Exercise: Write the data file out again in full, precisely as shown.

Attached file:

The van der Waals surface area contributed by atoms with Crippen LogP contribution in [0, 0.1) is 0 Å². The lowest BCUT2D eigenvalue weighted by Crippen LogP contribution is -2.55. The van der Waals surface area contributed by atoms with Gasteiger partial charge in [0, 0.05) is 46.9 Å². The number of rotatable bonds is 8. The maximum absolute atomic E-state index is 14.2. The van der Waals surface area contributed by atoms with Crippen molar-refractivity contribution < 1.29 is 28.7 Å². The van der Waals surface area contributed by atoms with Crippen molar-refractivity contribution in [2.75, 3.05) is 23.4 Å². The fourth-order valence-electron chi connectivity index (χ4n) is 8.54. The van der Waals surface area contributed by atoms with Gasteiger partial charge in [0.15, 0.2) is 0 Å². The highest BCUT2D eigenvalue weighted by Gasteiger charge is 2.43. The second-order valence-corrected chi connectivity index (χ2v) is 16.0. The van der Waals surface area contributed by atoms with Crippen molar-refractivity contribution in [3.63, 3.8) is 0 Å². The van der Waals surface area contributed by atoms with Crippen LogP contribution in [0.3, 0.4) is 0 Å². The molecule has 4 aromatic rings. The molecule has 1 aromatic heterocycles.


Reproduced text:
The van der Waals surface area contributed by atoms with Crippen LogP contribution in [0, 0.1) is 0 Å². The lowest BCUT2D eigenvalue weighted by Crippen LogP contribution is -2.55. The van der Waals surface area contributed by atoms with Gasteiger partial charge in [0, 0.05) is 46.9 Å². The number of rotatable bonds is 8. The maximum absolute atomic E-state index is 14.2. The van der Waals surface area contributed by atoms with Crippen molar-refractivity contribution < 1.29 is 28.7 Å². The van der Waals surface area contributed by atoms with Crippen molar-refractivity contribution in [2.75, 3.05) is 23.4 Å². The fourth-order valence-electron chi connectivity index (χ4n) is 8.54. The van der Waals surface area contributed by atoms with Gasteiger partial charge in [0.15, 0.2) is 0 Å². The highest BCUT2D eigenvalue weighted by Gasteiger charge is 2.43. The second-order valence-corrected chi connectivity index (χ2v) is 16.0. The van der Waals surface area contributed by atoms with Crippen molar-refractivity contribution in [3.63, 3.8) is 0 Å². The van der Waals surface area contributed by atoms with Crippen LogP contribution in [0.3, 0.4) is 0 Å². The molecule has 4 aromatic rings. The molecule has 1 aromatic heterocycles.